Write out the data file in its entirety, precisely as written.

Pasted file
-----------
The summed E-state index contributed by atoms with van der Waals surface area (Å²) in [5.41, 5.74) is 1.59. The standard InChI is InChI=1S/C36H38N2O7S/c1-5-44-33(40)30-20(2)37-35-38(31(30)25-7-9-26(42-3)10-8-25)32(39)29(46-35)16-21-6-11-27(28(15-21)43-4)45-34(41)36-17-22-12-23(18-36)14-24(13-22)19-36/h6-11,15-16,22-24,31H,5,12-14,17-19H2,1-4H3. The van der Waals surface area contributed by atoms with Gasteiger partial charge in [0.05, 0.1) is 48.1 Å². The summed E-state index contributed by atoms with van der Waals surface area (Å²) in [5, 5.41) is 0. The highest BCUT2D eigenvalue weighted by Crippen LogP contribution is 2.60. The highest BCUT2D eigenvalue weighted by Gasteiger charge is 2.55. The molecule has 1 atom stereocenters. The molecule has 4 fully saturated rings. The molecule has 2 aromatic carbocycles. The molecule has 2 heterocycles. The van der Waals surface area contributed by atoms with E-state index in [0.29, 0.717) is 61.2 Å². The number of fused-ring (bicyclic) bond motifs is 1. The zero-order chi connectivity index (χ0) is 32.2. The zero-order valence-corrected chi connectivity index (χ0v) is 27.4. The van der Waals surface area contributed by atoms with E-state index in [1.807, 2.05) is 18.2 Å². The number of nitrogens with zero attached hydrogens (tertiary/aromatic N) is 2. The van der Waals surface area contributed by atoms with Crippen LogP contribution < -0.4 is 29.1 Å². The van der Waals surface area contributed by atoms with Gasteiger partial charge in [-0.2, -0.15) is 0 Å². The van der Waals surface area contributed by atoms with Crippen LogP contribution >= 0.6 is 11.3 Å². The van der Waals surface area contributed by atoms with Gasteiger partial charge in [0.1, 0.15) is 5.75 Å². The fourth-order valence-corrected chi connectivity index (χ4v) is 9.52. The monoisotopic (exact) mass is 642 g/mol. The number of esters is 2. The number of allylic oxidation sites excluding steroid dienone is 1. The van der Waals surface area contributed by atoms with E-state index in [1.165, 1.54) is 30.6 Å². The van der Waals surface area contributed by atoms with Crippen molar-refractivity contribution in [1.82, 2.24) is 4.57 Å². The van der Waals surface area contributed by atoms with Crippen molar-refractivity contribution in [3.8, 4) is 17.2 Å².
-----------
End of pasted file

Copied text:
The summed E-state index contributed by atoms with van der Waals surface area (Å²) in [5.41, 5.74) is 1.59. The standard InChI is InChI=1S/C36H38N2O7S/c1-5-44-33(40)30-20(2)37-35-38(31(30)25-7-9-26(42-3)10-8-25)32(39)29(46-35)16-21-6-11-27(28(15-21)43-4)45-34(41)36-17-22-12-23(18-36)14-24(13-22)19-36/h6-11,15-16,22-24,31H,5,12-14,17-19H2,1-4H3. The van der Waals surface area contributed by atoms with Gasteiger partial charge in [0.05, 0.1) is 48.1 Å². The summed E-state index contributed by atoms with van der Waals surface area (Å²) in [5, 5.41) is 0. The highest BCUT2D eigenvalue weighted by Crippen LogP contribution is 2.60. The highest BCUT2D eigenvalue weighted by Gasteiger charge is 2.55. The molecule has 1 atom stereocenters. The molecule has 4 fully saturated rings. The molecule has 2 aromatic carbocycles. The molecule has 2 heterocycles. The van der Waals surface area contributed by atoms with E-state index in [0.29, 0.717) is 61.2 Å². The number of fused-ring (bicyclic) bond motifs is 1. The zero-order chi connectivity index (χ0) is 32.2. The zero-order valence-corrected chi connectivity index (χ0v) is 27.4. The van der Waals surface area contributed by atoms with E-state index in [1.807, 2.05) is 18.2 Å². The number of nitrogens with zero attached hydrogens (tertiary/aromatic N) is 2. The van der Waals surface area contributed by atoms with Crippen LogP contribution < -0.4 is 29.1 Å². The van der Waals surface area contributed by atoms with Gasteiger partial charge in [-0.2, -0.15) is 0 Å². The van der Waals surface area contributed by atoms with Crippen LogP contribution >= 0.6 is 11.3 Å². The van der Waals surface area contributed by atoms with Gasteiger partial charge in [0.1, 0.15) is 5.75 Å². The fourth-order valence-corrected chi connectivity index (χ4v) is 9.52. The monoisotopic (exact) mass is 642 g/mol. The number of esters is 2. The number of allylic oxidation sites excluding steroid dienone is 1. The van der Waals surface area contributed by atoms with E-state index in [1.165, 1.54) is 30.6 Å². The van der Waals surface area contributed by atoms with Crippen molar-refractivity contribution in [1.82, 2.24) is 4.57 Å². The van der Waals surface area contributed by atoms with Crippen molar-refractivity contribution in [3.8, 4) is 17.2 Å².